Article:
A therapist can help assess your situation and work with you to determine the type of evaluation and individualized treatment plan you or your loved one may need. It is important to seek help from someone who is familiar with eating disorders, and who will coordinate with other treatment providers. Counseling should address both symptom relief from eating disordered behaviors and should also deal with underlying psychological, interpersonal and cultural influences that have contributed to or maintain the eating disorder.
A clinical social worker often will provide psychotherapy while acting as a bridge to connect you to additional resources for a medical evaluation and nutritional assessment/counseling, both of which are also critical arenas for intervention.
Here are some options to consider as part of an eating disorder treatment plan.
- Psychotherapy can be in an individual, couples, family, and/or group format. Many individuals who are seen as an outpatient may require more than one kind of therapy. For instance, for a college student who is attending college away from home, a psychotherapy plan might involve weekly individual and group counseling sessions, along with intermittent family therapy sessions.
- The individual’s general physician,who can evaluate their health status and provide treatments, can often provide medical evaluation and follow up care.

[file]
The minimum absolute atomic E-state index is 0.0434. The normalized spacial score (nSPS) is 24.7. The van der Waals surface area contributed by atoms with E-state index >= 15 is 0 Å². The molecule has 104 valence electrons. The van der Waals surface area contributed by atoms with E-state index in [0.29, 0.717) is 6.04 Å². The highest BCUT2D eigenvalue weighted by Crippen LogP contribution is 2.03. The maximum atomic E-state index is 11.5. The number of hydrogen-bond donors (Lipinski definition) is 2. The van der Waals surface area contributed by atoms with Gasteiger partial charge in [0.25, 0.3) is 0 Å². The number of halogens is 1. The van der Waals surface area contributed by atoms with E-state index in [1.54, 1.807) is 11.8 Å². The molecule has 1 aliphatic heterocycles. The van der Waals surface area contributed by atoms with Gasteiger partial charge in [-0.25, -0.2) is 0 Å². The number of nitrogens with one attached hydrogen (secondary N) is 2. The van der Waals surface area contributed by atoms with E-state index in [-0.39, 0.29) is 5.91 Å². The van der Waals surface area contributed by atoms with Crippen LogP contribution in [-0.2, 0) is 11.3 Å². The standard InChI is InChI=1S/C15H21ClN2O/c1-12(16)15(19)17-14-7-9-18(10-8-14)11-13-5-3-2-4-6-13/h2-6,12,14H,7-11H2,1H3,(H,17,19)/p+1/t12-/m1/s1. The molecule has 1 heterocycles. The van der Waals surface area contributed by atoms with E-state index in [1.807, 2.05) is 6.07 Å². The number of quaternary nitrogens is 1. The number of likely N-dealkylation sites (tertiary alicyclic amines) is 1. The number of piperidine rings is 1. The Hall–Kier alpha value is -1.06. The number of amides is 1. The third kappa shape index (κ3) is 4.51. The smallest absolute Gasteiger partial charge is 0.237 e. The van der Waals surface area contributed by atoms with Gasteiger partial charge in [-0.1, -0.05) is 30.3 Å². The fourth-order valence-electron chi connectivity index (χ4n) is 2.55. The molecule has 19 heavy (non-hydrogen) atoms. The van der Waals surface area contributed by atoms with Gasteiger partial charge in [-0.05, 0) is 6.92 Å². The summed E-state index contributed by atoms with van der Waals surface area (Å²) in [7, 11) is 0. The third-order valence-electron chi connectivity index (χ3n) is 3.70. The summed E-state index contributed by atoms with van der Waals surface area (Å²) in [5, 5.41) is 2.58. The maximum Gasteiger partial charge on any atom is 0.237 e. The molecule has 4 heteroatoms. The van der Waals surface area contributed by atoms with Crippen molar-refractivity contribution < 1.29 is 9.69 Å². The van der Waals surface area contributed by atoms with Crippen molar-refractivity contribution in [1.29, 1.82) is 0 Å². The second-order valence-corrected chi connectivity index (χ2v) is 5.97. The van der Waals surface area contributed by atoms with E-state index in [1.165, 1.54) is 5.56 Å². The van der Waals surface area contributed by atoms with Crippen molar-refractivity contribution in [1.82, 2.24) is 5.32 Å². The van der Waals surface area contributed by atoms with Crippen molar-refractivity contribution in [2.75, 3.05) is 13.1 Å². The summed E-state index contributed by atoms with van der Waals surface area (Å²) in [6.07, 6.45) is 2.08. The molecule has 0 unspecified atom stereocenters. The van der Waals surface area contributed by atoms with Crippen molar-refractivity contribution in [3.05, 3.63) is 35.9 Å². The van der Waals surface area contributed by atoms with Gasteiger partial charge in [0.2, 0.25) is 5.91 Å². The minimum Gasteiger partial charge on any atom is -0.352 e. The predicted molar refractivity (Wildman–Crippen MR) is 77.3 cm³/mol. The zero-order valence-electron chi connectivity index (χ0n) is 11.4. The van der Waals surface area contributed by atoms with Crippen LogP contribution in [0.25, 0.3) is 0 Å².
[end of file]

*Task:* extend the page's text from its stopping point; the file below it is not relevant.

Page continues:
- A registered dietician can provide nutrition assessment and counseling. This is especially important if the person needs help learning or remembering what normal eating is.
- Psychiatric evaluation/follow-up is important for some people with eating disorders, especially for those who also struggle with depression and anxiety. Antidepressant medications, especially SSRIs (Selective Serotonin Reuptake Inhibitors), are often prescribed to treat depression and/or to reduce cravings.
- Psychoeducational activities can include specific skills training, such as relaxation or assertiveness training. They can also include recommended readings about eating disorders and recovery.
- Self-help groups such as 12 Step programs, including Overeater’s Anonymous, can provide support and a philosophy of recovery.
- Intensive outpatient programs (also sometimes called partial hospitalization) are usually full day or evening programs that include eating meals with other residents along with psychotherapy.
- Hospital based care can include inpatient and or/residential care in an eating disorders specialty unit or facility. Hospitalization is necessary:
- When an eating disorder has gotten to a point of causing a medically dangerous condition
- When it is associated with serious psychological issues such as suicidal thinking
- When it has led to serious self-injury, or when the intensity of the disorder does not respond to outpatient treatment alone
The length of a hospital stay may range from a day or two to stabilize medical conditions to a month or more in an intensive residential treatment program.
It is important to be persistent in seeking treatment for an eating disorder. Factors such as general stress level, other emotional issues, the intensity of the treatment chosen, and readiness for recovery can make a difference in whether a particular course of treatment is successful.
For further details about Seeking Treatment and Treatment Referrals visit the website of the National Eating Disorders Association at: http://www.nationaleatingdisorders.org/p.asp?WebPage_ID=337